** If you haven’t yet watched this series, the below article includes some spoilers. **
By now, NBC’s This Is Us has become the once a week television pleasure for countless moms (and others), where she can sneak away with a box of tissues and have that good cry. It’s emotional, heartwarming, and most of all — relatable. It’s everything that we love, balled up into an hour where we get to feel like we are a part of the Pearson family as they go through life’s ups and downs. If you’re anything like me, you think about the lessons that they are learning and how it may compare to your own life.
Watching the relationship unfold between Rebecca and Randall was devastating, as Randall learned that his mother had actually known and been in contact with his birth father his whole life, choosing to hide this from him. Randall had spent his whole life wanting to connect with his birth parents, spending a good portion of his childhood wondering who they were and what they were like. After Randall is well into adulthood, he hires a private detective to finally track down his birth father, and ends up discovering that his mom knew William (his father) all along.
Randall was crushed, and you could feel his fury and disappointment through the television screen. Not only was he emotionally drained — learning he had been lied to his whole life — this revelation put a huge strain on the relationship between him and his mom.
I get why Rebecca did what she did, but lying to your child about something so big, so important, can be a slippery slope.
But lying in general is a difficult thing.
I think that as parents, we tell these little “white lies” to our kids and silently tell ourselves we are doing it for their own good. Why? Because for the most part, it’s about silly little things like not to swallow their gum because it will blow up inside them and whatnot. But everything that we tell them does, in fact, impact them in some way. And whether we want to believe it or not, those lies can shape them and play a role in the adults that they become.
I’m guilty from time to time of almost treating him like an adult whenever he asks questions or happens to overhear an adult conversation and wants to learn more. I want to give him the information that he’s yearning for without telling him lies, but sometimes I admittedly don’t know where to draw the line.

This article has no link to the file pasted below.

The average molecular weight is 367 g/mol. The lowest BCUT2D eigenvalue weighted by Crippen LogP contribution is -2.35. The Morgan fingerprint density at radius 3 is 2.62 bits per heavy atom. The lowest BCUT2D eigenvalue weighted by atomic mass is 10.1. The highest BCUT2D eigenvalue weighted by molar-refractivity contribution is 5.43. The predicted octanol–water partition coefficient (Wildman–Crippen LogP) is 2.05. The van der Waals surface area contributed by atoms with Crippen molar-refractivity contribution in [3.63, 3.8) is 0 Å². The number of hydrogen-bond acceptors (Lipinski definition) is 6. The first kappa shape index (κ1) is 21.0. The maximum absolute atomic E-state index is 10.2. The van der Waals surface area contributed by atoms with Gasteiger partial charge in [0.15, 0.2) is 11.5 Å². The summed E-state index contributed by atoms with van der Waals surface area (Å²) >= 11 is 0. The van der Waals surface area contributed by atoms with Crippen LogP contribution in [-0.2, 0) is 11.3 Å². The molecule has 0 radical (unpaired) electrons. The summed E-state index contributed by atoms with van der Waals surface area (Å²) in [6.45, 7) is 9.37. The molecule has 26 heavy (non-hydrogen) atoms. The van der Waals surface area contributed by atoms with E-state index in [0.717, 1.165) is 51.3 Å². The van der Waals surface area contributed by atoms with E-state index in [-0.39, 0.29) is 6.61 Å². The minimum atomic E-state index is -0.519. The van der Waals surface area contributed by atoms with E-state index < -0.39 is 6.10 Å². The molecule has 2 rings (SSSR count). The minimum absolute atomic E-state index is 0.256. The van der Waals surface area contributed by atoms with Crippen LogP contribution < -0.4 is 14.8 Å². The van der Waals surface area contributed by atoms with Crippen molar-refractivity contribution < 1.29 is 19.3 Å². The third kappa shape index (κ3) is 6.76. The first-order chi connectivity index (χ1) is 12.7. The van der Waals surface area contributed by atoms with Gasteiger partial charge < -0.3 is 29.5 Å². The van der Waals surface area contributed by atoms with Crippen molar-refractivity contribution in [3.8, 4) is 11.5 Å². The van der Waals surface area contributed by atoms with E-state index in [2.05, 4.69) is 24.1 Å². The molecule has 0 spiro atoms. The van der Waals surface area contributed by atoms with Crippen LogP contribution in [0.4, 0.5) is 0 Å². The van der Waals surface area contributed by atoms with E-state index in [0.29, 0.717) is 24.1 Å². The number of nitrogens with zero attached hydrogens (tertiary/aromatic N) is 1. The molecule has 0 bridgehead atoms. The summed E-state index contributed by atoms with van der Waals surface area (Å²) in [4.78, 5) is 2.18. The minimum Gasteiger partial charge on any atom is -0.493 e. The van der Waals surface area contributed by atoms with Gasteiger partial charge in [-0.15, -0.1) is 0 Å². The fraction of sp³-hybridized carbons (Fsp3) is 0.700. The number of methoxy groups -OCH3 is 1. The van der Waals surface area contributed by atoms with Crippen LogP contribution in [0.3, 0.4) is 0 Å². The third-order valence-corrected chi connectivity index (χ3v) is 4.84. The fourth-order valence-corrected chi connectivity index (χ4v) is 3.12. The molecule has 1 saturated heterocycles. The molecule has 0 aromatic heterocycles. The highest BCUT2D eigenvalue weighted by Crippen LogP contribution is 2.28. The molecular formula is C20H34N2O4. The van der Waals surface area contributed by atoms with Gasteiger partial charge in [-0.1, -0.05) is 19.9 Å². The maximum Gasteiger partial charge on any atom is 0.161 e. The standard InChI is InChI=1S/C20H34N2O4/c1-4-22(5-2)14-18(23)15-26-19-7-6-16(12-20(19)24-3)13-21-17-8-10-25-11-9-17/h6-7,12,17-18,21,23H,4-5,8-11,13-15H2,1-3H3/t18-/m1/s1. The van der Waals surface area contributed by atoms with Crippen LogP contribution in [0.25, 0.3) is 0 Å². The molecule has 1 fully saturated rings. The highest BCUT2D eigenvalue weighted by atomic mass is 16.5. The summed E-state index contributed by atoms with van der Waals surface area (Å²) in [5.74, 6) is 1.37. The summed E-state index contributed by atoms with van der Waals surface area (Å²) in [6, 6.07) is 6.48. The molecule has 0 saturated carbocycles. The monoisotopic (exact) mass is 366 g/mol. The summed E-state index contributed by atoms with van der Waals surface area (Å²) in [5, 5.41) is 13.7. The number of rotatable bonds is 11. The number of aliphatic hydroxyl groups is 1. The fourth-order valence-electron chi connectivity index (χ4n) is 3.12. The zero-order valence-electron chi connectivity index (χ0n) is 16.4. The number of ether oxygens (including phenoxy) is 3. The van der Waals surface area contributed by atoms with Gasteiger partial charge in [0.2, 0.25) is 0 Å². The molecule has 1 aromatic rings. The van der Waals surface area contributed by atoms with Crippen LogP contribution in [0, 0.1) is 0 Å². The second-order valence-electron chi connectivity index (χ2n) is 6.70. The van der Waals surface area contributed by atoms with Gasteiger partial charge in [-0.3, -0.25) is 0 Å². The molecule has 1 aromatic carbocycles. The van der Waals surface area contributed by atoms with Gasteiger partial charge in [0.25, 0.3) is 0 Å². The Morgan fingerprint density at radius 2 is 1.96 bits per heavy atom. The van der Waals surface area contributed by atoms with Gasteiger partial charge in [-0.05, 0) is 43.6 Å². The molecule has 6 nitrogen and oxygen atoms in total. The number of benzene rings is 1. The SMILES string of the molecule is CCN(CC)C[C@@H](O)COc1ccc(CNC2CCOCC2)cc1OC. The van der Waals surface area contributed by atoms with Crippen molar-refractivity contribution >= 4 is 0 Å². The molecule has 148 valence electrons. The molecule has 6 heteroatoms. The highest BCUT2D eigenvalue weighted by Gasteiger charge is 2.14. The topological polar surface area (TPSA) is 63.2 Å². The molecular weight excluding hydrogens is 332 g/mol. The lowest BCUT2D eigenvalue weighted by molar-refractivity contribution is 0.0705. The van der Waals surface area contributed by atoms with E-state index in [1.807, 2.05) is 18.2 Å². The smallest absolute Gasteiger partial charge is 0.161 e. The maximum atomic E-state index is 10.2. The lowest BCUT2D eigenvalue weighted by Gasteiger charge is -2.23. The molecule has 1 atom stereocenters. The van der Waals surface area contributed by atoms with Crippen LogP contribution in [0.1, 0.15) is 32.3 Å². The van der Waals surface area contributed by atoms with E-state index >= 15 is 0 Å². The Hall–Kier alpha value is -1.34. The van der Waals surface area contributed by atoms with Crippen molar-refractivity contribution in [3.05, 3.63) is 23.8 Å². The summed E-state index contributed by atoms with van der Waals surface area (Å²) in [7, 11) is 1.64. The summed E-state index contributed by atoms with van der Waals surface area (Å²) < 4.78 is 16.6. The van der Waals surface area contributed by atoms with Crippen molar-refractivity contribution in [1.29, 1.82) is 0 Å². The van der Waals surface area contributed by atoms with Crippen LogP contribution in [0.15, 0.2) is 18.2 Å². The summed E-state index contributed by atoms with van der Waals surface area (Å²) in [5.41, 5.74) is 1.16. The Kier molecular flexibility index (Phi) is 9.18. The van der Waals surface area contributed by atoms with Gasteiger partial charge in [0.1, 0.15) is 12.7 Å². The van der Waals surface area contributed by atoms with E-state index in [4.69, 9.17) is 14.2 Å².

Now, while most of us don’t deal with the monumental information that Rebecca kept from her son on a daily basis in This Is Us, it stood out to me in a big way. In actuality, it served as a powerful reminder to me: be more delicate with the information that I give or don’t give to my kids. And while a white lie may seem harmless now, it could amount to something bigger later on in life.
I have an eight-year-old and a six-month-old, and with my older son, I do find that I’m guilty from time to time of almost treating him like an adult whenever he asks questions or happens to overhear an adult conversation and wants to learn more. I want to give him the information that he’s yearning for without telling him lies, but sometimes I admittedly don’t know where to draw the line. Perhaps, I’m more of the opposite of Rebecca, where I share too much in fear of keeping things from my kids. But as parents, that’s a challenge that we all face — deciding or knowing what’s best for those little ears.
After going back and forth, I came to my conclusion that being somewhere in the middle is probably the best way to go. I never want to be the parent that kept something from my child and then have them hold that against me someday. But I also don’t want to tell them things that they aren’t ready to think about. I know that the world will offer information to them soon enough.
As a parent, I especially try to look at everything happening around me as a possible teaching opportunity because there are endless possibilities for me to better myself for my kids. This is exactly why this show has touched me and so many in a big way.
If you haven’t started watching it yet — get your pen and paper ready.